Rohde & Schwarz sponsored an Inside GNSS webinar today on “GNSS Jamming and Crowd Sourcing Detection and Geolocation.”  A poll at the end of the webinar showed 82% of the 450+ participants supporting action to counter jamming.

The event proved an interesting mix of technical and general information on the topics.

Early in the program Sherman Lo from Stanford pointed out that some crowd sourcing was already being done. The use of ADS-B information to detect interference in the vicinity of Cyprus is an example. It could also easily be done using cell phones and/or installed network devices.

Frank van Diggelen from Google provided a lot of information about apps for Android phones that allow users to detect GNSS interference. We particularly liked that you could test the app by holding your phone next to the door of your microwave while it is operating (as Frank says, GNSS signals are so faint, pretty much ANY in-band signal will jam them).

Stefan Maier from Rohde & Schwartz rounded out the presentations by discussing various architectures that could be used to incorporate fixed and crowd sourced interference detection information. We are glad that he discussed Europe’s outstanding STRIKE3 interference detection project. If anyone is skeptical about the amount of jamming out there, they just need to check out one STRIKE3’s presentations.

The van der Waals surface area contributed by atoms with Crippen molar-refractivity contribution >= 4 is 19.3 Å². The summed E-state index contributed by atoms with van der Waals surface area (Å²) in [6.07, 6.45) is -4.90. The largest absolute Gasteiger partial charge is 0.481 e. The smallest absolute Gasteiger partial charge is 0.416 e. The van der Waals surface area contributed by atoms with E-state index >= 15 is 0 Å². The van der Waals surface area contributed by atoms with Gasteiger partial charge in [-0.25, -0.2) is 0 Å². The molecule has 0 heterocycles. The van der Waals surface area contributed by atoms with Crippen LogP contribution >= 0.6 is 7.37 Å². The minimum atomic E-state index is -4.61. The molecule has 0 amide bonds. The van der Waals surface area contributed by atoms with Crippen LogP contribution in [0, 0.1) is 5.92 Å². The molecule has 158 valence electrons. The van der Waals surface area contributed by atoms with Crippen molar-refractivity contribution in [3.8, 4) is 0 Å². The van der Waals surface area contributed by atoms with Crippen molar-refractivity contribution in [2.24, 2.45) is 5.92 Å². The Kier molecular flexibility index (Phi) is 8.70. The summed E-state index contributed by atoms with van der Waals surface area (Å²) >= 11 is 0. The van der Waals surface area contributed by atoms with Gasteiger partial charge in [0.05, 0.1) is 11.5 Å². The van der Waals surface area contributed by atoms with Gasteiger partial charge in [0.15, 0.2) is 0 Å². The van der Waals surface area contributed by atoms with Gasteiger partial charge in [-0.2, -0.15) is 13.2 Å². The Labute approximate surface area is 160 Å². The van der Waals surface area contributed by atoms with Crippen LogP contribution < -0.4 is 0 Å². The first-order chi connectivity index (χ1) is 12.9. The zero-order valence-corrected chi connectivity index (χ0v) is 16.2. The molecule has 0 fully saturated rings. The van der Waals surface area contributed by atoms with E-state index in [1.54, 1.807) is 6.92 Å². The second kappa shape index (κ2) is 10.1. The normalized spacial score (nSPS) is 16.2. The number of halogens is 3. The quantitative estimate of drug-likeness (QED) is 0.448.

The webinar made it pretty clear that the technology exists to leverage both cell phones and fixed infrastructure to easily detect and geolocate GNSS interference. This reinforced similar points made by industry presentations at the US PNT Advisory Board’s last meeting.

Still open, though, is the question of whether anyone, specifically anyone in government, would use the information in such a system to reduce the amount of GNSS interference that is out there.